To be clear, these superbosses are not “just” mentors. Their pervasive influence goes far beyond mentoring — and enters into a relationship more akin to that of a master and apprentice. Formally or informally, these talent masters create customized programs for their hand-picked apprentices, with an express focus on maximizing the performance of each of these protégées.  Superbosses push their teams, as well — empowering these groups to break the molds of conventional practices for managing and influencing others.

Apprentice Requirements: Stamina, Discipline, and Results

The chosen ones — those talented staff members identified as having “the right stuff” — must affirmatively sign on for the challenging journey ahead. Although their superboss may ease a new recruit’s transition by granting them early “observer status” in an unfamiliar situation, such honeymoon periods rarely last long. A more typical apprentice experience? Immediate and active exposure to difficult and complex problems — where an apprentice is pushed hard to achieve extraordinary results for themselves and their organizations. The demands are great. Discipline is instilled. Loyalty and accountability are demanded. Complacency and misbehavior are not tolerated. Supportive participation in a high-performance team is required and cultivated. Results are measured — and exceptional performance is an unapologetic expectation.

Not surprisingly, these stringent requirements are too rigorous for some. But those apprentices who truly understand the unique gift offered to them will dig deep to meet the challenges, and will continuously embrace the opportunities and learnings. Many go on to great personal and professional successes, leading first-rate organizations or re-inventing longstanding industry practices. These talented protégées report personal achievements beyond what they believed they were capable of — and they desperately do not want to disappoint their superboss. For some, the deep loyalty and affection for their superboss still lingers — and the personal relationship continues — even decades later.

Talent Development’s “Dark Side”

Not every superboss relationship ends amicably, of course. After all, superbosses are driven by insatiable appetites for improvement and innovation — qualities that often don’t win popularity contests, even when that leader may be charismatic and committed. Sometimes, too, a master-apprentice relationship can be a victim of its own success — such as when a former protégé becomes an unfriendly competitor. Even with the fraying of a formerly close relationship, however, an apprentice often still holds the superboss in high esteem. Superboss bonds, it seems, aren’t easily broken.

Even so, any organization that actively recognizes and rewards a subset of high-achievers may be susceptible to “collateral damage” — from envious co-workers or disgruntled employees who simply can’t keep up. Those who are not “apprenticeship material” sometimes disengage — and choose not to hold themselves accountable — resulting in significant losses in productivity. (Gallup’s 2013 “State of the American Workplace” estimated the cost of “unhappy” workers at between $450-$550 billion annually in lost productivity.) At worst, jealous or jilted employees turn their energies to sabotage or other mischief-making, seeking to harm the superboss, his/her close associates, and sometimes the organization itself.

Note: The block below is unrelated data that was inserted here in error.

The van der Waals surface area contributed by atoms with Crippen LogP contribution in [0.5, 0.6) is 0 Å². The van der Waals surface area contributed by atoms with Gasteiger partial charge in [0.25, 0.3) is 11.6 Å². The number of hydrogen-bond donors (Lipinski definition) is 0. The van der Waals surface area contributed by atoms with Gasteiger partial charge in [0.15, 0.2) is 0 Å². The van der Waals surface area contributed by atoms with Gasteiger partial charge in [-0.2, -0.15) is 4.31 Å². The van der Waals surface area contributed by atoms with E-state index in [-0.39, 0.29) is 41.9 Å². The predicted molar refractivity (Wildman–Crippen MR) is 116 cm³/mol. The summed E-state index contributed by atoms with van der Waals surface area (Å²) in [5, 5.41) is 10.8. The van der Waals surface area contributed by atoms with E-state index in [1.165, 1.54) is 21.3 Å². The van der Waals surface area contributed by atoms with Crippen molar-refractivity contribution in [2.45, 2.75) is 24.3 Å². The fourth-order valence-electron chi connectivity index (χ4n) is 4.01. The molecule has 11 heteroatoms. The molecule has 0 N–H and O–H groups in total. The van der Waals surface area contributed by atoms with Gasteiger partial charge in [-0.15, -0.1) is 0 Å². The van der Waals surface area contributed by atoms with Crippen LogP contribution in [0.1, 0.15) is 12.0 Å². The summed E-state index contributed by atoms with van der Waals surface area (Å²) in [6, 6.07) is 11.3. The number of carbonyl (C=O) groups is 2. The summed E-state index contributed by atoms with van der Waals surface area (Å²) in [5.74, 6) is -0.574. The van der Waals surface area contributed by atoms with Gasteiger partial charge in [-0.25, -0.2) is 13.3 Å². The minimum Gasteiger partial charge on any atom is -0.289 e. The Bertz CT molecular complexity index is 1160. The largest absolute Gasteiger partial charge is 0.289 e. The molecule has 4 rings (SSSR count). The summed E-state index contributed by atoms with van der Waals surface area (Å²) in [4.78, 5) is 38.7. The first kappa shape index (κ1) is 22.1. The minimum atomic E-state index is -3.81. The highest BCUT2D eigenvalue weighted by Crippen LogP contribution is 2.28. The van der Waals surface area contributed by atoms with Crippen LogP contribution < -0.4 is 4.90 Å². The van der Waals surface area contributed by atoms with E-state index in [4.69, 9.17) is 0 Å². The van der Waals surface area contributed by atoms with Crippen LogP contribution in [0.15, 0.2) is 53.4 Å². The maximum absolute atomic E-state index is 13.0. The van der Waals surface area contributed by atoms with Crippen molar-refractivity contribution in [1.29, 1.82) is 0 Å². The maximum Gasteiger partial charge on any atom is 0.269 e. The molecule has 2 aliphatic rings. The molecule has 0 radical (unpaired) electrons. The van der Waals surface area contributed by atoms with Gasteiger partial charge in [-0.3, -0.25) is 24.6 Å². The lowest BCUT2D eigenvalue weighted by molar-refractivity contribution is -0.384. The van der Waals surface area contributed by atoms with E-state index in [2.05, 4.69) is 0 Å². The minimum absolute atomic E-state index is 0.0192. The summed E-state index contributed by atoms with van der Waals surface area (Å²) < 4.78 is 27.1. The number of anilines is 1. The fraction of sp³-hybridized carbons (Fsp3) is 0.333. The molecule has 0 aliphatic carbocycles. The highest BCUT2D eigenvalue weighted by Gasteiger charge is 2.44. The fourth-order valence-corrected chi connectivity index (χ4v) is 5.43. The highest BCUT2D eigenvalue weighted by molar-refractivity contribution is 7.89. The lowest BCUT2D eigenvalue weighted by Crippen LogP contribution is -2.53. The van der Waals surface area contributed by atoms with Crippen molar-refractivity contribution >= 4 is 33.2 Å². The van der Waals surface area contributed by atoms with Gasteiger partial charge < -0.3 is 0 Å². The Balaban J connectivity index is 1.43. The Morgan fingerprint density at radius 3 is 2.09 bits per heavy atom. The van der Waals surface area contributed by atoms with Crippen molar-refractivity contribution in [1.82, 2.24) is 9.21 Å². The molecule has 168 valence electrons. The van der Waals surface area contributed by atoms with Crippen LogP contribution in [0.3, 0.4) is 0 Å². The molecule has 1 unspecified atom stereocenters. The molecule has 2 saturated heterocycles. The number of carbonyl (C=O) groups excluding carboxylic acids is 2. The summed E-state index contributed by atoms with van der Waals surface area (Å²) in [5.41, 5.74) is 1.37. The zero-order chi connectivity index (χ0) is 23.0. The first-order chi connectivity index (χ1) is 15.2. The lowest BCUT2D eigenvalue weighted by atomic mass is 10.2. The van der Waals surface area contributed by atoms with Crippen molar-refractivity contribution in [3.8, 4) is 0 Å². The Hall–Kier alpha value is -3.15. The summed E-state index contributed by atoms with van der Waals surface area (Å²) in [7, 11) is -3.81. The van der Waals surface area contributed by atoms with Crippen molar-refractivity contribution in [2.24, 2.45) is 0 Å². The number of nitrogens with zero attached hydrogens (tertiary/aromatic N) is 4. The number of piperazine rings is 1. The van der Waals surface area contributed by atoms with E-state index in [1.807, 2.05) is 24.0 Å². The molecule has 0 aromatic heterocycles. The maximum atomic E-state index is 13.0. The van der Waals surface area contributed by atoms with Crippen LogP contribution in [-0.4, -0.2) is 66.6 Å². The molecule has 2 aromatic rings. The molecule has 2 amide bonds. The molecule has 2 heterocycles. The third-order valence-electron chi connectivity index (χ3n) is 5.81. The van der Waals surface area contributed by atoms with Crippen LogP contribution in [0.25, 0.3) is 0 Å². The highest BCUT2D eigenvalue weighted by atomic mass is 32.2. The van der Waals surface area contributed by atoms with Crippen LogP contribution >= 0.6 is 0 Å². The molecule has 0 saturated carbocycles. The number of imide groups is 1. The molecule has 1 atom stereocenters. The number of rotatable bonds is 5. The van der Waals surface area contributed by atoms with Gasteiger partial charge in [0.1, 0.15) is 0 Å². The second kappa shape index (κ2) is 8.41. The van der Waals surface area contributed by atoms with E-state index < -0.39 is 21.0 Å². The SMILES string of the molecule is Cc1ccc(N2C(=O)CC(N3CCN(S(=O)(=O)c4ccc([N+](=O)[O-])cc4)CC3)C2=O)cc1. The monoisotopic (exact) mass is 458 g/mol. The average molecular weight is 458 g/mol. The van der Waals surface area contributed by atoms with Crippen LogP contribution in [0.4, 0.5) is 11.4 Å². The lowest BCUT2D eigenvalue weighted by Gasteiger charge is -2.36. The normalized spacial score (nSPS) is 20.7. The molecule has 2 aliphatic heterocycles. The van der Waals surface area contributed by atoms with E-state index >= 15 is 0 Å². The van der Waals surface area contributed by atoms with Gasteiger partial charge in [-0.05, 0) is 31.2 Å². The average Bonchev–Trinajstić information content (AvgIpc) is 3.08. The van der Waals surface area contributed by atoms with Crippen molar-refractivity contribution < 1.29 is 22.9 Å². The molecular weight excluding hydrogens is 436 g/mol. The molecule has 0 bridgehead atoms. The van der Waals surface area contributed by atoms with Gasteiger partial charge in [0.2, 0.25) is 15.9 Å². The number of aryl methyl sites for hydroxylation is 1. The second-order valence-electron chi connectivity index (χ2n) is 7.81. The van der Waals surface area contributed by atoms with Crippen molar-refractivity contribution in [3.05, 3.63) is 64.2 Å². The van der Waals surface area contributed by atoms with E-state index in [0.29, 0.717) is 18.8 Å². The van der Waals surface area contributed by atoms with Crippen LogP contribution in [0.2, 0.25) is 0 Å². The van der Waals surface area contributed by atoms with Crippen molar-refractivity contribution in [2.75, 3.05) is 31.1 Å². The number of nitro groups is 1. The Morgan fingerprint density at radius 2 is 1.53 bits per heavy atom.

Yes, any organization will still have its share of “bad apples.” Despite state-of-the-art screenings, tests, and human resources interviews, “rogue” employees sometimes slip through. High-performance groups must be watchful of “sulkers” displaying aberrant behavior, delusions of grandeur, narcissism, and a general unwillingness to embrace the strategies and challenges that accompany any meaningful change. Experienced leaders take it as a given that the more ambitious their change-management initiatives, the more likely that second-string employees will dig in their heels — or actively engage in unethical behavior. Despite these age-old risks, however, effective leaders cannot allow themselves or the organization to be held hostage by internal troublemakers and naysayers; after all, there’s work to be done.

Leadership Playbook: Build Superboss Skills, Create a Superboss Culture

Throughout the book, Professor Finkelstein employs engaging and instructive stories that explain how uber-leaders have achieved an uncommonly widespread scope of influence. From those stories, he presents an approach that makes it possible for leaders in any organization and at any level to implement similar talent-development practices.

Developing those skills may seem a daunting — or even impossible. But take courage from the playbook Professor Finkelstein provides, which includes numerous guidelines for thinking and acting as a superboss. (Sometimes you have to be there before you get there.)

With diligent application of Professor Finkelstein’s practical approach, you may find yourself inspiring others as never before. In time, you will notice progress in how employees interact with you, perceive their capabilities, and approach their jobs. Becoming a superboss is “a marathon, not a sprint,” Professor Finkelstein counsels. So be focused, strategic, and patient.

Consider how even a slight improvement in your talent-development skills could influence your company’s culture and enhance the legacy you will leave. The people you manage, the organizations you serve, the industry where you practice your craft — each of these arenas is ready-willing-and-able to receive the benefits of your superboss skills.

The code has been cracked.

The playbook is ready.

So what are you waiting for?

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Note: For further information on “Superbosses,” read Professor Finkelstein’s recent blog post, “Secrets of the Superbosses,” in the January-February 2016 issue of Harvard Business Review. Or visit the “Superbosses” website.

Disclaimer: Christine Spadafor is a Visiting Executive at the Tuck School of Business at Dartmouth, where she lectures with “Superbosses” author Professor Sydney Finkelstein. Ms. Spadafor is a graduate of Harvard Law School and the Harvard School of Public Health. She is a former partner at BCG and other global management consulting firms, and served as CEO at St. Jude’s Ranch for Children — a nonprofit organization caring for abused and homeless children.

For more on Christine Spadafor, visit her personal website at www.christinespadafor.com.